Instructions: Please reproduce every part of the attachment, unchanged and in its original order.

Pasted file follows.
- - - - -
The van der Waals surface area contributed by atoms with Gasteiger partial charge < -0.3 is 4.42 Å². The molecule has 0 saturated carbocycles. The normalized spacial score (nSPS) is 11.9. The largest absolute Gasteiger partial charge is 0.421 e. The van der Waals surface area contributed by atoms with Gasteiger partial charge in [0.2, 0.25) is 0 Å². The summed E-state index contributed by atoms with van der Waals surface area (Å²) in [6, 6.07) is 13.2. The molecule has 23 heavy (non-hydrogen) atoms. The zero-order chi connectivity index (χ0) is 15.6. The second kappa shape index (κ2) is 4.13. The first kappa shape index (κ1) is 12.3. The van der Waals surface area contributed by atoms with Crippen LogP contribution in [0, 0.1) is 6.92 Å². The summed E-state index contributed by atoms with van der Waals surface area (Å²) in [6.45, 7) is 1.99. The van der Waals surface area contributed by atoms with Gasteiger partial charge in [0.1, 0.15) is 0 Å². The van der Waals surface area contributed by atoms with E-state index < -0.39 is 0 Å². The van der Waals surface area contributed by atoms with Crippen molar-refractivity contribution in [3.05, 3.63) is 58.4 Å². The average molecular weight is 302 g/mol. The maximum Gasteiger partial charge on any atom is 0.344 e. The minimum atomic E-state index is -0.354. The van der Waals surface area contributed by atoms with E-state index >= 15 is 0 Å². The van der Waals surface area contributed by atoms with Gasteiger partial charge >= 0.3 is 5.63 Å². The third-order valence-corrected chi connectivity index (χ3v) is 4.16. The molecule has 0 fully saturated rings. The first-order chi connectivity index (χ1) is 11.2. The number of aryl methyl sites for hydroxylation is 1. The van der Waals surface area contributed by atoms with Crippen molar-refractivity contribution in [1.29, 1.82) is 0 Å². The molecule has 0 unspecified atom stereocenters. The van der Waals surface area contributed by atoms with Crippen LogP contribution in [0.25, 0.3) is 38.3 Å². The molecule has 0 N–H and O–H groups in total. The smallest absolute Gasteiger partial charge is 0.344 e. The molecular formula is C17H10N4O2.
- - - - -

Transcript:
The van der Waals surface area contributed by atoms with Gasteiger partial charge < -0.3 is 4.42 Å². The molecule has 0 saturated carbocycles. The normalized spacial score (nSPS) is 11.9. The largest absolute Gasteiger partial charge is 0.421 e. The van der Waals surface area contributed by atoms with Gasteiger partial charge in [0.2, 0.25) is 0 Å². The summed E-state index contributed by atoms with van der Waals surface area (Å²) in [6, 6.07) is 13.2. The molecule has 23 heavy (non-hydrogen) atoms. The zero-order chi connectivity index (χ0) is 15.6. The second kappa shape index (κ2) is 4.13. The first kappa shape index (κ1) is 12.3. The van der Waals surface area contributed by atoms with Crippen LogP contribution in [0, 0.1) is 6.92 Å². The summed E-state index contributed by atoms with van der Waals surface area (Å²) in [6.45, 7) is 1.99. The van der Waals surface area contributed by atoms with Gasteiger partial charge in [0.1, 0.15) is 0 Å². The van der Waals surface area contributed by atoms with E-state index < -0.39 is 0 Å². The van der Waals surface area contributed by atoms with Crippen molar-refractivity contribution in [3.05, 3.63) is 58.4 Å². The average molecular weight is 302 g/mol. The maximum Gasteiger partial charge on any atom is 0.344 e. The minimum atomic E-state index is -0.354. The van der Waals surface area contributed by atoms with E-state index >= 15 is 0 Å². The van der Waals surface area contributed by atoms with Gasteiger partial charge >= 0.3 is 5.63 Å². The third-order valence-corrected chi connectivity index (χ3v) is 4.16. The molecule has 0 fully saturated rings. The first-order chi connectivity index (χ1) is 11.2. The number of aryl methyl sites for hydroxylation is 1. The van der Waals surface area contributed by atoms with Crippen molar-refractivity contribution in [1.29, 1.82) is 0 Å². The molecule has 0 unspecified atom stereocenters. The van der Waals surface area contributed by atoms with Crippen LogP contribution in [0.25, 0.3) is 38.3 Å². The molecule has 0 N–H and O–H groups in total. The smallest absolute Gasteiger partial charge is 0.344 e. The molecular formula is C17H10N4O2.